They’re Baaaaaaack!

For some these words evoke tremendous euphoria while others are feeling distraught, overwhelmed and not sure how to effectively prepare for the return of students to the classroom. The children who left last March due to the pandemic are not the same children who are returning. Their schedules, routines, learning strategies, ability to form relationships with adults and peers, sustaining attention to task, planning, and organizing their work have all changed. In essence, they have been de-programed and need to be re-taught the basics of how to function in school. Teachers will be expected to manage a host of behaviors that they did not encounter before school closure. How will they manage? What explanations will they ascribe to student’s aberrant behaviors and how will they intervene to eradicate these behaviors? Many of the answers to these questions and much more can be found by taking a closer look at the powerhouse of the body: the amazing brain!

A Little Brain Anatomy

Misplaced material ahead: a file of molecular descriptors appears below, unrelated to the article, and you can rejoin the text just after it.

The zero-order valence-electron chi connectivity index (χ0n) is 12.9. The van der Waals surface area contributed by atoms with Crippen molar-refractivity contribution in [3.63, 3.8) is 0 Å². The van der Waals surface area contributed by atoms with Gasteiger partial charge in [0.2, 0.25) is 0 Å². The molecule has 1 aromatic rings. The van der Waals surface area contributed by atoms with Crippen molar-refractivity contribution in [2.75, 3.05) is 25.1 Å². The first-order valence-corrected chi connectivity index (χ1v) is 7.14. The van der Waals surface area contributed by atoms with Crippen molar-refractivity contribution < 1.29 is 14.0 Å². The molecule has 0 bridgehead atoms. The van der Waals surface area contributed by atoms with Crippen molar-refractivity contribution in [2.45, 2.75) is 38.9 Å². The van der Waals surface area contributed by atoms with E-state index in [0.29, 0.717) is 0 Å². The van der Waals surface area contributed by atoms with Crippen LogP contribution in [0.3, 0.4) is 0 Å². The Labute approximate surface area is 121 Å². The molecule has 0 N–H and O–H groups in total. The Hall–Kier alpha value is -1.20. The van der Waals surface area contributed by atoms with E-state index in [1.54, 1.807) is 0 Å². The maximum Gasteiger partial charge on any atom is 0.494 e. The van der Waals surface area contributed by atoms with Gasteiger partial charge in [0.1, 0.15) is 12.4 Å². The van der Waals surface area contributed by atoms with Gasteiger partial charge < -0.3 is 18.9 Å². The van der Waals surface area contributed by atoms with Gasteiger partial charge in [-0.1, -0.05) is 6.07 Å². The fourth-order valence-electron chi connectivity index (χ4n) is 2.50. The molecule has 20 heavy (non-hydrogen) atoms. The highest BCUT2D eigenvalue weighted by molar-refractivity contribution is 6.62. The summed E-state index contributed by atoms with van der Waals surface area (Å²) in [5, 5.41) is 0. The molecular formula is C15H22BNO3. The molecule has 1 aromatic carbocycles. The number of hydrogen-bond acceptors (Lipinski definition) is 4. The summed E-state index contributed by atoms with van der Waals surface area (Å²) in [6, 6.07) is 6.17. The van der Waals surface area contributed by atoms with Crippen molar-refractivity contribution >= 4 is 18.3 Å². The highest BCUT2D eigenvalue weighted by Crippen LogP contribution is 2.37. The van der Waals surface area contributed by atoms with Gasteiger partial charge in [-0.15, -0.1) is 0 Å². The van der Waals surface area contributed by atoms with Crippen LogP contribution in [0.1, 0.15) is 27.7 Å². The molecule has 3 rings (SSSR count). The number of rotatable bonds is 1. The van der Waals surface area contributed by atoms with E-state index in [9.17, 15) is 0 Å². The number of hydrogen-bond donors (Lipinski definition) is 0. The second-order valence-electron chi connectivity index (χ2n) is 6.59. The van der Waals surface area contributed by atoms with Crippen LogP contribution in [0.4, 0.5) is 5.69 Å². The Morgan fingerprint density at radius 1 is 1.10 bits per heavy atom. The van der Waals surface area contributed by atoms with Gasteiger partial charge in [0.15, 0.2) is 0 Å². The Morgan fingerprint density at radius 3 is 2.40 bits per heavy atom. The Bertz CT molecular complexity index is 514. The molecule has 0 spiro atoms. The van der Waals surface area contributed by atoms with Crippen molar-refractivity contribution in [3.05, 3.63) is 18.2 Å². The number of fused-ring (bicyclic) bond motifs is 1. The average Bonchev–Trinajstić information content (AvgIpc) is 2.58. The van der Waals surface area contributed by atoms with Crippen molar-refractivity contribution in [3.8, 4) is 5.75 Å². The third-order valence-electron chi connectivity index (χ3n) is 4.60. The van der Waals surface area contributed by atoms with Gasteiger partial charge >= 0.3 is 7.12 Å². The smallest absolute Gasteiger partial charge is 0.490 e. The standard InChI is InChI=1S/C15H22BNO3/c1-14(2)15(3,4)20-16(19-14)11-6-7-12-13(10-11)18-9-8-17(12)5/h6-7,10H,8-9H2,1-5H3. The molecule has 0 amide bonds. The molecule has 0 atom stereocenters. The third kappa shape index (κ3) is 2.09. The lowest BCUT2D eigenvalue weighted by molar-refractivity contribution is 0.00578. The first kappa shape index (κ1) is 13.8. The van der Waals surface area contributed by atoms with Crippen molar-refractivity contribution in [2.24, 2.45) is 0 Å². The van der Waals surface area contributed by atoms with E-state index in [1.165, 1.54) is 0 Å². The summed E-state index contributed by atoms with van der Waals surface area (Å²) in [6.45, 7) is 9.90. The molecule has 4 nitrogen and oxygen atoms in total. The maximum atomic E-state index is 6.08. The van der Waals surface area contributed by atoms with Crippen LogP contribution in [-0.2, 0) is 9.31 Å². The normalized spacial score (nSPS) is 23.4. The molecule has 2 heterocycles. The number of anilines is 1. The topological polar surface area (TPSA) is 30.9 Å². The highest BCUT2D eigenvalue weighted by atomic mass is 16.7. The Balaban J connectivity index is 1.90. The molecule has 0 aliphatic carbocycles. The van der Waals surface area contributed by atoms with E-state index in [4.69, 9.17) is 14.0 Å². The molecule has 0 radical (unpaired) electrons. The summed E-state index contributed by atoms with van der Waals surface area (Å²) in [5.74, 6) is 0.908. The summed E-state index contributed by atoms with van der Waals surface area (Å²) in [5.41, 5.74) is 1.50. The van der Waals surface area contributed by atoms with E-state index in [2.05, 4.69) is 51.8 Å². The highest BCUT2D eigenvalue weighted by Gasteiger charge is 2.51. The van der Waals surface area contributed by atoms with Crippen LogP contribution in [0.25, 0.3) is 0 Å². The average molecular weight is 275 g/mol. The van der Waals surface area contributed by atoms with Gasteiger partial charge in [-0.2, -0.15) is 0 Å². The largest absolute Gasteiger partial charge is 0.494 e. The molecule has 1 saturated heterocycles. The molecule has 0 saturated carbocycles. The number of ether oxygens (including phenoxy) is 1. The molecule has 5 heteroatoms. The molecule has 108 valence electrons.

One way to conceptualize our brain is to think of it in two parts: our Thinking Brain and our Emotional/Feeling Brain. “The Thinking Brain represents your conscious thoughts, your ability to make calculations, and your ability to reason through various options and express ideas through language. Your Feeling Brain represents your emotions, impulses, intuition, and instincts.” (Fast Company 5-14-19). While we would like to believe our Thinking Brain is in control of our Emotional Brain, it is the other way around. Our emotions found in our limbic system – comprised of the amygdala, the hypothalamus and the hippocampus – process incoming stimuli and determine our emotional and behavioral response. When our emotions become too intense, we become dysregulated which compromises our ability to access the Thinking Brain. Emotional dysregulation takes us out of the frontal lobe of the brain, where executive function is housed, and pulls us deep into the brains emotional center. In a dysregulated state, the two areas of the brain have difficulty communicating with one another (Nappa, Alexa; 9/6/16).  Our cognitive “energy” resources are spent on keeping us safe and dealing with our emotional response to threat resulting in a decrease in executive function skills. This explains why we may respond in an irrational, unacceptable fashion when confronted with intense fear, stress and/or anxiety – our Emotional Brain has taken control!